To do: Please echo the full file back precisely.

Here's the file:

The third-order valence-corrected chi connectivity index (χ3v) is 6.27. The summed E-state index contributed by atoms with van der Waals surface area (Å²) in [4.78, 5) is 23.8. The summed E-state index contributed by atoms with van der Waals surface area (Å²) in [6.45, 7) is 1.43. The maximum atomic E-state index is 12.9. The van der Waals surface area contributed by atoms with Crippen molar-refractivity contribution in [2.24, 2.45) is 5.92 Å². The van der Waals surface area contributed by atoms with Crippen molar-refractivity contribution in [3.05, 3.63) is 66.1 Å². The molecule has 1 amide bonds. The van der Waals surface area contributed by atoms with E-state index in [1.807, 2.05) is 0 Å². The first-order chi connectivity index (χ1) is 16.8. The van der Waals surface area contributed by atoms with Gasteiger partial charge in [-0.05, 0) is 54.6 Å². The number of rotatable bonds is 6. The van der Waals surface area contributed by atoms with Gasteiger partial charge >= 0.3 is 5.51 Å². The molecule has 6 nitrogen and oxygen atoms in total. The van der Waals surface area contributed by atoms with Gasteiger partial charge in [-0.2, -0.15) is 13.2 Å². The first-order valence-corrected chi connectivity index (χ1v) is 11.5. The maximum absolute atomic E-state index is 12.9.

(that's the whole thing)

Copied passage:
The third-order valence-corrected chi connectivity index (χ3v) is 6.27. The summed E-state index contributed by atoms with van der Waals surface area (Å²) in [4.78, 5) is 23.8. The summed E-state index contributed by atoms with van der Waals surface area (Å²) in [6.45, 7) is 1.43. The maximum atomic E-state index is 12.9. The van der Waals surface area contributed by atoms with Crippen molar-refractivity contribution in [2.24, 2.45) is 5.92 Å². The van der Waals surface area contributed by atoms with Crippen molar-refractivity contribution in [3.05, 3.63) is 66.1 Å². The molecule has 1 amide bonds. The van der Waals surface area contributed by atoms with E-state index in [1.807, 2.05) is 0 Å². The first-order chi connectivity index (χ1) is 16.8. The van der Waals surface area contributed by atoms with Gasteiger partial charge in [-0.05, 0) is 54.6 Å². The number of rotatable bonds is 6. The van der Waals surface area contributed by atoms with Gasteiger partial charge >= 0.3 is 5.51 Å². The molecule has 6 nitrogen and oxygen atoms in total. The van der Waals surface area contributed by atoms with Gasteiger partial charge in [-0.2, -0.15) is 13.2 Å². The first-order valence-corrected chi connectivity index (χ1v) is 11.5. The maximum absolute atomic E-state index is 12.9.